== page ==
Nissan CEO Carlos Ghosn made news this week by predicting that the market for electric vehicles is ready to accelerate quickly, leaving car manufacturers with insufficient capacity to make them.
Ghosn is not known for being a starry-eyed dreamer, yet his forecast bucks conventional wisdom in the automotive industry. What can patterns of market evolution tell us about the future for electric vehicles?
New markets begin to blossom when they surmount a handful of early obstacles. Specifically, success begins when:
In the case of electric vehicles (EVs), the industry seems to be at this kind of tipping point. A certain type of buyer — e.g. socially-conscious, status-oriented, buying a second vehicle for everyday use — finds these cars attractive. Charging docks can be easily installed in people’s homes, and a handful of public docks are now emerging as well. Service for the vehicles is reasonably good, and dealers are beginning to push their sale. Many potential customers know satisfied EV drivers. Resale values are strong. Metrics are emerging to compare the energy-efficiency of EVs. Critically, tax credits incent early adoption; in the U.S., these can amount to $8,600, which can be a quarter of the vehicle’s price.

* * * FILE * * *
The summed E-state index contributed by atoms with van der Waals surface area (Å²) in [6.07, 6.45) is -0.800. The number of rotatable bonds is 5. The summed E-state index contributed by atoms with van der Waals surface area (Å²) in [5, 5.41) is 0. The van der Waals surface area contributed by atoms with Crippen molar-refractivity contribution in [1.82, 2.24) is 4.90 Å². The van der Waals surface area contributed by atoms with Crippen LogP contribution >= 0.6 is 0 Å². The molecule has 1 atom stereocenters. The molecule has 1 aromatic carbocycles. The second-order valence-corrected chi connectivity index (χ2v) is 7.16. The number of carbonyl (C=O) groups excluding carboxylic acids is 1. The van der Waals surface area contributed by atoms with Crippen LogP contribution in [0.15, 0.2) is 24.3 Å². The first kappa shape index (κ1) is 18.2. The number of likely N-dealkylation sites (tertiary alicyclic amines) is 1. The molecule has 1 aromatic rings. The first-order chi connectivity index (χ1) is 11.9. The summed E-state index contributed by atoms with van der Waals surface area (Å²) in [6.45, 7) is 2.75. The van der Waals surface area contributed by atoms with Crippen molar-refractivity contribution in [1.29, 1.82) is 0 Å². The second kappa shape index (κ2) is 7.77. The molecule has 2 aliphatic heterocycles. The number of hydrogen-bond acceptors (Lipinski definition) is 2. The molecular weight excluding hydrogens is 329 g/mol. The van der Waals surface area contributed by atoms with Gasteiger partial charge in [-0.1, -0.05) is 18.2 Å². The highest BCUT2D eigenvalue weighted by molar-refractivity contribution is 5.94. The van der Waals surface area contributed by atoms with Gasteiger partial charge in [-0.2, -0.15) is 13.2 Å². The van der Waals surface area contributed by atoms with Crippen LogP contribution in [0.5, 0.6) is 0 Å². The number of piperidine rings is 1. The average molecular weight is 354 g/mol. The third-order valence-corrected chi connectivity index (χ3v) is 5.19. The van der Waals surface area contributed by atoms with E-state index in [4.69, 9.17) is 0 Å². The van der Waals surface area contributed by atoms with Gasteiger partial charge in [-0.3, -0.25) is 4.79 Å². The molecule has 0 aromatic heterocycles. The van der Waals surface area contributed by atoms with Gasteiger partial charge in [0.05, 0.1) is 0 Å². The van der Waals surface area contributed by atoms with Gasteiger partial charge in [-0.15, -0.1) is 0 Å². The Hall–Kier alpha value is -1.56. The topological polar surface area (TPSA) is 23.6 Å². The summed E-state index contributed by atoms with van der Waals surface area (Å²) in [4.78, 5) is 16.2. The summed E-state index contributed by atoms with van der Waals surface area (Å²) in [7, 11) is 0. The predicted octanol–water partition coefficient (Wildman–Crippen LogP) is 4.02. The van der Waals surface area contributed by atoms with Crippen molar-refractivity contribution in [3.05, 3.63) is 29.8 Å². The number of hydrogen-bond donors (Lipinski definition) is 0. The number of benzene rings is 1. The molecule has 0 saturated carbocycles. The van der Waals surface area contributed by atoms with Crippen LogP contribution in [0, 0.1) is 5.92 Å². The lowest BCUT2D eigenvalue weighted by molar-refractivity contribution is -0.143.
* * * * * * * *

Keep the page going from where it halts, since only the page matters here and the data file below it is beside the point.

Nissan is investing heavily in its forthcoming Leaf, an all-electric vehicle (not a hybrid) that it projects will sell 500,000 units in 2013. By contrast, some industry watchers predict that total EV sales for all manufacturers will amount to 500,000 by that year. Clearly, Nissan is putting serious money behind its vision.
While technology will improve over the next decade on several fronts, particularly on the capacity and cost of batteries, and while the public charging infrastructure is quite nascent, the market seems to have reached the point where offerings are good enough for a significant segment of customers. Given the social-status and tax-credit advantages of buying an EV sooner rather than later, we can expect this market to begin growing fast. Nissan may be in an excellent position to seize early leadership, much as the Prius made Toyota the leader in hybrid vehicles.
Story by Steve Wunker.
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